Informal Business English : Staying in Touch
Expression No 01 : Give me a Buzz.
In standard English, you can say: "Call me later." But if you're speaking to a friend or close colleague, you can also say: "Give me a ring." Another variation you may hear is: "Give me a buzz."
Of course, our cell phones only buzz when they're on silent mode, and they hardly ever ring because we usually choose a catchy tune from the hundreds of downloadable ringtones. Nevertheless, Give Me a Ring and Give Me a Buzz continue to be used in everyday English.
Expression No. 2: Text Me
Phones these days aren't just for conversations. We can check e-mail, take photos, watch videos and text message. Plenty of communication in the business world is done in writing, and if the nature of the information is informal, a text message via our cell phone can be a convenient way to convey it. Text Me is a quick way to ask someone to send you a text message. For example: "Hey, can you text me the address of the restaurant we're meeting at for lunch?"
Expression No. 3: Shoot Me an E-mail
In the world of business, time is money, and the pace of activity can be very fast. E-mail is certainly faster than snail mail (the regular mail service), so it's easy to understand how Shoot Me an E-mail came to mean "Send me an e-mail message." As fast as a speeding bullet, e-mail can send information from one businessperson to another.
Expression No. 4: Touch Base
People conducting business together must remain in contact. To Touch Base means to contact one another so that everyone can have the same information. If necessary, one person can update another. For example: "Let me make a few phone calls and find out more. We can touch base early next week, OK?"
Expression No. 5: Keep Me in the Loop
This expression is related to the previous one. Touch Base is actually making contact via phone, e-mail, etc. But when you ask people to Keep You in the Loop, you're simply asking them to keep you informed and not forget to pass along new developments.
Expression No. 6: Talk Shop
Sometimes colleagues get in touch simply to enjoy one another's company and not to conduct business. It's perfectly natural for one businessperson to suggest to another during a lunch break: "Let's not talk shop." This is a request not to discuss things related to work.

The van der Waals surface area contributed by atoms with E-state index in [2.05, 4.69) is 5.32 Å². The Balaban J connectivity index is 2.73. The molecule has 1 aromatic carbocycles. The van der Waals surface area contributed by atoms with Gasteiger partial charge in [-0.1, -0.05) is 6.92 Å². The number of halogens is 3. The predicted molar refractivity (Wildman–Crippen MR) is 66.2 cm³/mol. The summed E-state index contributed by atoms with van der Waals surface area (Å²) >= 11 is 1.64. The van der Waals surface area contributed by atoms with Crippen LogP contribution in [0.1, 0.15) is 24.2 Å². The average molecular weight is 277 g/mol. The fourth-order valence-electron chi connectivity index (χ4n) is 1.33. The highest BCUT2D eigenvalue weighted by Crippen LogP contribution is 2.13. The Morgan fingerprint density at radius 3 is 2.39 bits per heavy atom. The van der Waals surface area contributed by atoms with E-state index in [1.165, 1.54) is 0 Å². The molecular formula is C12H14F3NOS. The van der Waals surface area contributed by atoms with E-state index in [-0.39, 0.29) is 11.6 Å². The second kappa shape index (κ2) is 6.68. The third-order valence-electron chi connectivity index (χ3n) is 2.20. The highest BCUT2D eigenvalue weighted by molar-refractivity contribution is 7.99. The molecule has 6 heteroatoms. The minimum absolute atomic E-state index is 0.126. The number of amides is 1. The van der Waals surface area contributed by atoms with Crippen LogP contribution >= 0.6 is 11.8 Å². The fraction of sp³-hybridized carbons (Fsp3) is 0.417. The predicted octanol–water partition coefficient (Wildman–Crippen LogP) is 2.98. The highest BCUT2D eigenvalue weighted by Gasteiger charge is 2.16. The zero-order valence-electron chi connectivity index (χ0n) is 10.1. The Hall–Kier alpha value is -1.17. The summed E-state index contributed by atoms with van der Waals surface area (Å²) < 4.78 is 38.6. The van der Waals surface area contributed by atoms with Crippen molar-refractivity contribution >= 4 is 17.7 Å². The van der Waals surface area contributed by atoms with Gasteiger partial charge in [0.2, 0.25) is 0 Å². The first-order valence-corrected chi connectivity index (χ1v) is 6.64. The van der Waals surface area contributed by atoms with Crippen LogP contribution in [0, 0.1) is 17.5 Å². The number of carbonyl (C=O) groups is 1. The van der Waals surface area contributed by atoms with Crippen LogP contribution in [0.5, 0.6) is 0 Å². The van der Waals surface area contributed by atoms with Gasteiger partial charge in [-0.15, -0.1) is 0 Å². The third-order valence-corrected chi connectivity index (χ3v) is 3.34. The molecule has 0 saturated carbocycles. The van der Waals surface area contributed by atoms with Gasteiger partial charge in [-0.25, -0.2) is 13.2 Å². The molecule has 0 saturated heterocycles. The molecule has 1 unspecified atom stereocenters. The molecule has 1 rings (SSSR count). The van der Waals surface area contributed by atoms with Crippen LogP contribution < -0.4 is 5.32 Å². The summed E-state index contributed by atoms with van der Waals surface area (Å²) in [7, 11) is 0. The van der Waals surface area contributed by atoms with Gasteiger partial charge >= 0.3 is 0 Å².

Of course, it's also possible for two colleagues to have few common interests outside work, so all they may do is Talk Shop.
Tagged under: English lessons,Free English,English lesson,English video,vocabulary,business English,Grammar,learn grammar,English speaking,spoken English,learn English,speak English,speaking English,fluent English,fluency English,English training video,speak fluent English,accent training,American accent,British accent,US accent,UK accent,personality development,words,sentences,public speaking,presentation,soft skills, ,phrases,idioms,listening skills
Find more lesson plans like this:0.2 miles in Feet: How-to & Steps
Clip makes it super easy to turn any public video into a formative assessment activity in your classroom.
Add multiple choice quizzes, questions and browse hundreds of approved, video lesson ideas for Clip
Make YouTube one of your teaching aids - Works perfectly with lesson micro-teaching plans
1. Students enter a simple code
2. You play the video
3. The students comment
4. You review and reflect
* Whiteboard required for teacher-paced activities
With four apps, each designed around existing classroom activities, Spiral gives you the power to do formative assessment with anything you teach.
Carry out a quickfire formative assessment to see what the whole class is thinking
Create interactive presentations to spark creativity in class
Student teams can create and share collaborative presentations from linked devices
Turn any public video into a live chat with questions and quizzes